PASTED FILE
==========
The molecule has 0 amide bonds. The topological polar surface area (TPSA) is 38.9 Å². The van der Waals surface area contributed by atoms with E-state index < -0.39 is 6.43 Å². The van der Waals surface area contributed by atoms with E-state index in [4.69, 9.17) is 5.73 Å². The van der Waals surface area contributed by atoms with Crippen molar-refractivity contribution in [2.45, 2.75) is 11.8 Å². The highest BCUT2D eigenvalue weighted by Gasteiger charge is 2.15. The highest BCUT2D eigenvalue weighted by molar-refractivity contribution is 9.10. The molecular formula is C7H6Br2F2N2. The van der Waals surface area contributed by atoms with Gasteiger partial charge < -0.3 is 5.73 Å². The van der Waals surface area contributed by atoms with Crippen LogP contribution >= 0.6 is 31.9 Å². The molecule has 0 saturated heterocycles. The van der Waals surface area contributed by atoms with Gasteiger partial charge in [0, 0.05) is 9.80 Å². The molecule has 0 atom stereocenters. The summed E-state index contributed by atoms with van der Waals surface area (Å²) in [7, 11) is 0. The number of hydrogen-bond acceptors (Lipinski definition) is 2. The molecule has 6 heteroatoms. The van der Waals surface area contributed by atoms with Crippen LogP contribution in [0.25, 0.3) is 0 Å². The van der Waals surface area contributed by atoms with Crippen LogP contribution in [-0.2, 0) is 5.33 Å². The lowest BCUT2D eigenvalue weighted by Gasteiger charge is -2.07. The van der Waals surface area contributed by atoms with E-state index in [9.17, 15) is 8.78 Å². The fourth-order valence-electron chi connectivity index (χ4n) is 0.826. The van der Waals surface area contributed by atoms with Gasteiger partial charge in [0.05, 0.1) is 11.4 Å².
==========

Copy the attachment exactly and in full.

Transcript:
The molecule has 0 amide bonds. The topological polar surface area (TPSA) is 38.9 Å². The van der Waals surface area contributed by atoms with E-state index < -0.39 is 6.43 Å². The van der Waals surface area contributed by atoms with E-state index in [4.69, 9.17) is 5.73 Å². The van der Waals surface area contributed by atoms with Crippen molar-refractivity contribution in [2.45, 2.75) is 11.8 Å². The highest BCUT2D eigenvalue weighted by Gasteiger charge is 2.15. The highest BCUT2D eigenvalue weighted by molar-refractivity contribution is 9.10. The molecular formula is C7H6Br2F2N2. The van der Waals surface area contributed by atoms with Gasteiger partial charge < -0.3 is 5.73 Å². The van der Waals surface area contributed by atoms with Crippen LogP contribution >= 0.6 is 31.9 Å². The molecule has 0 saturated heterocycles. The van der Waals surface area contributed by atoms with Gasteiger partial charge in [0, 0.05) is 9.80 Å². The molecule has 0 atom stereocenters. The summed E-state index contributed by atoms with van der Waals surface area (Å²) in [7, 11) is 0. The number of hydrogen-bond acceptors (Lipinski definition) is 2. The molecule has 6 heteroatoms. The van der Waals surface area contributed by atoms with Crippen LogP contribution in [0.25, 0.3) is 0 Å². The van der Waals surface area contributed by atoms with Crippen LogP contribution in [-0.2, 0) is 5.33 Å². The lowest BCUT2D eigenvalue weighted by Gasteiger charge is -2.07. The van der Waals surface area contributed by atoms with E-state index in [9.17, 15) is 8.78 Å². The fourth-order valence-electron chi connectivity index (χ4n) is 0.826. The van der Waals surface area contributed by atoms with Gasteiger partial charge in [0.05, 0.1) is 11.4 Å².